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Scientists Say It's Not Chlorine In Pools That Makes Your Eyes Red... It's Pee

The U.S. Centre for Disease Control says urine and sweat in public pools reacts with chlorine and causes eye irritation.

Here's an excellent reason to wear your goggles at the local pool: Researchers at the Centre for Disease Control say nitrogen compounds in urine and sweat react with chlorine to form an irritant that can sting your eyes and turn them red.

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An article published by the CDC in June says chlorine binds with urine and other waste from humans to create irritants known as chloramines.

So if you thought it was chlorine just doing its job that was making your eyes red, think again.

“It’s quite the opposite,” Dr Michael Beach, associate director of the CDC's Healthy Water program told Women's Health magazine.

“Chlorine binds with all the things it’s trying to kill from your bodies, and it forms these chemical irritants. That’s what’s stinging your eyes. It’s the chlorine binding to the urine and the sweat.”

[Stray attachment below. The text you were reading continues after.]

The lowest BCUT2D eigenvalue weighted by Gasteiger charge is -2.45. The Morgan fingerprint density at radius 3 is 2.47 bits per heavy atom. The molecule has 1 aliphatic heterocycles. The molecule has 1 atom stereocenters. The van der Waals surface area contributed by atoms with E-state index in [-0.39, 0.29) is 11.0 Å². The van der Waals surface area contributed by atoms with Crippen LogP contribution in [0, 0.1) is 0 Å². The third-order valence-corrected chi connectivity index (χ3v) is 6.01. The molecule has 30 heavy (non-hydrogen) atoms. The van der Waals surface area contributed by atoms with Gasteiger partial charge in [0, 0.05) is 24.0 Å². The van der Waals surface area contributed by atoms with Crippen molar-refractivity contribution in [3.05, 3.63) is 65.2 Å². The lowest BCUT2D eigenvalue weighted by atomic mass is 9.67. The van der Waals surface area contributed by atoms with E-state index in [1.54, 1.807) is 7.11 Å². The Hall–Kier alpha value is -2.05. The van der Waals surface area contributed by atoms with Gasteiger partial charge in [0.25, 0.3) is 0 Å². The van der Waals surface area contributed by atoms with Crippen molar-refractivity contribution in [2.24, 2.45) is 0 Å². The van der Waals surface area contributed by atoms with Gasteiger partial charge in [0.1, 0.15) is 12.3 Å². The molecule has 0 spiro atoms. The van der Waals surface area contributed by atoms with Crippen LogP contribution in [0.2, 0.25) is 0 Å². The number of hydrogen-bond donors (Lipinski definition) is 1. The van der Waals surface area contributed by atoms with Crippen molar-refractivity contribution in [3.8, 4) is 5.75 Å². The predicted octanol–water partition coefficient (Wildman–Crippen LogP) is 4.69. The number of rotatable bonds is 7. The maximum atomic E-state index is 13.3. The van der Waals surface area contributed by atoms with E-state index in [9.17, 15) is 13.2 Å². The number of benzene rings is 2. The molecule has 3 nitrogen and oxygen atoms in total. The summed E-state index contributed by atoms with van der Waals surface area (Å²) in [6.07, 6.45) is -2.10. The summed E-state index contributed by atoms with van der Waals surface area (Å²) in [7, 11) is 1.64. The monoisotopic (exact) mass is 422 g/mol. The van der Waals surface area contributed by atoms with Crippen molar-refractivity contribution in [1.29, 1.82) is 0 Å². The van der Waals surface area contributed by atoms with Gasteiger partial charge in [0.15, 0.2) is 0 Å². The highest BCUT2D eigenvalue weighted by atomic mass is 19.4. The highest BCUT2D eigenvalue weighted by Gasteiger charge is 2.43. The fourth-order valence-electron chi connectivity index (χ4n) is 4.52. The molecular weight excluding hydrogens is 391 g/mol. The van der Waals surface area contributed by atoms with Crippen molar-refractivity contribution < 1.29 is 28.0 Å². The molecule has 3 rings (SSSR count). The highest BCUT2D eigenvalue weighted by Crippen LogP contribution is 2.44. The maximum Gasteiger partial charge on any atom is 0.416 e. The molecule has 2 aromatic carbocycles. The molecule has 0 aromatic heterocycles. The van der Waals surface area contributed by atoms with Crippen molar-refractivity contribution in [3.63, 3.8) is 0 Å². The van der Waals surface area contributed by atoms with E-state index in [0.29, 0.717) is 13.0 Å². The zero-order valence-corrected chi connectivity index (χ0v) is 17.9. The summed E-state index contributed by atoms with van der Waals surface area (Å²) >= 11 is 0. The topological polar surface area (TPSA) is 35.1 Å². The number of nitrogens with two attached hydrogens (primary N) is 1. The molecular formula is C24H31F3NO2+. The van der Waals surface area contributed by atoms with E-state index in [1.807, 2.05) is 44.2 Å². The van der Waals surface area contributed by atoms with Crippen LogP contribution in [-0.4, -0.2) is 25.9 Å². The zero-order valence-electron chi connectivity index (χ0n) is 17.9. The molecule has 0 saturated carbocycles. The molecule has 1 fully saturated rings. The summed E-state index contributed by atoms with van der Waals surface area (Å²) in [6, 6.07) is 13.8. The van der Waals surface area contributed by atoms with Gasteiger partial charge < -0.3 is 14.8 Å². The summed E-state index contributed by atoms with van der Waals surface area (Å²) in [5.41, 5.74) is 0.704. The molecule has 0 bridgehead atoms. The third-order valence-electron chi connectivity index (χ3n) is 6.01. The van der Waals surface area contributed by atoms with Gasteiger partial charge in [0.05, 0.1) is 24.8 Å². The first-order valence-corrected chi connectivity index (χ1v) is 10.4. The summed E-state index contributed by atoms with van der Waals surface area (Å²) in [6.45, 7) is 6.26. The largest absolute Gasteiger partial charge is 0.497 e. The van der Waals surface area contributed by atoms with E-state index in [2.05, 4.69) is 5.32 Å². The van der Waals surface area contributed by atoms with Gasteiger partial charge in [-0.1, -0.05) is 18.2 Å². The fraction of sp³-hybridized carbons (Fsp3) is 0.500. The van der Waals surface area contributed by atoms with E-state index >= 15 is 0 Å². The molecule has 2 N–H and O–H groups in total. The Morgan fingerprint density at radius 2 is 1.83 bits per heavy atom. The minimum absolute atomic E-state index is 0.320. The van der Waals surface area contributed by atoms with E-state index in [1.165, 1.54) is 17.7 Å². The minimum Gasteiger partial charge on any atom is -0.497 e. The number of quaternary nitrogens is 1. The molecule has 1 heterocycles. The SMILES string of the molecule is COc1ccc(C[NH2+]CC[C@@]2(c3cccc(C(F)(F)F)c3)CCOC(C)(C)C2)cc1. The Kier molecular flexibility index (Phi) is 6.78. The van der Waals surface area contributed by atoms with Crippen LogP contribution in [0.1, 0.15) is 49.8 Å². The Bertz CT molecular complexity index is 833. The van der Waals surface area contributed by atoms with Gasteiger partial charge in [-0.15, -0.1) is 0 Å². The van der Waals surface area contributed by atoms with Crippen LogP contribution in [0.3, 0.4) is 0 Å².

And if you've ever found yourself coughing at an indoor pool, the researchers say that's also caused by that pee-chlorine combo.

Nikitabuida / Getty Images

The problem can be particularly bad in indoor pools, if there isn't adequate ventilation.

Breathing air loaded with irritants can cause coughing, wheezing or aggravated asthma, according to the CDC.

"The symptoms of irritant exposure in the air can range from mild symptoms, such as coughing, to severe symptoms, such as wheezing or aggravating asthma. It is also known that routine breathing of irritants may increase sensitivity to other types of irritants such as fungi and bacteria," the report says.

And that strong chlorine smell at indoor pools? It's caused by too many chloramines in the air, and is actually a sign that the pool could do with more chlorine.

And they're busting another myth too: There's no such thing as a special pool dye that makes the water change colour when you pee.


“That dye is a complete myth,” says Beach. “It’s about scaring people into not urinating in the pool.”

Making sure there is enough fresh air circulating and adding more chlorine to the water can help the problem. But obviously the most effective way to stop people getting sick is by not peeing in the water in the first place and taking a shower before getting in the pool.

In Australia, the NSW Department of Health has a similiar warning about chloramines in indoor swimming pools:

"Chloramines are poor disinfectants and greatly reduce the disinfection power of free chlorine, irritate mucous membranes, cause eye stinging and red eyes, and irritate respiratory systems." the department says on its website.

"Pool operators should limit the amount of ammonia entering the pool by encouraging swimmers to use the toilet and to shower with soap before entering the pool."

Happy swimming!!

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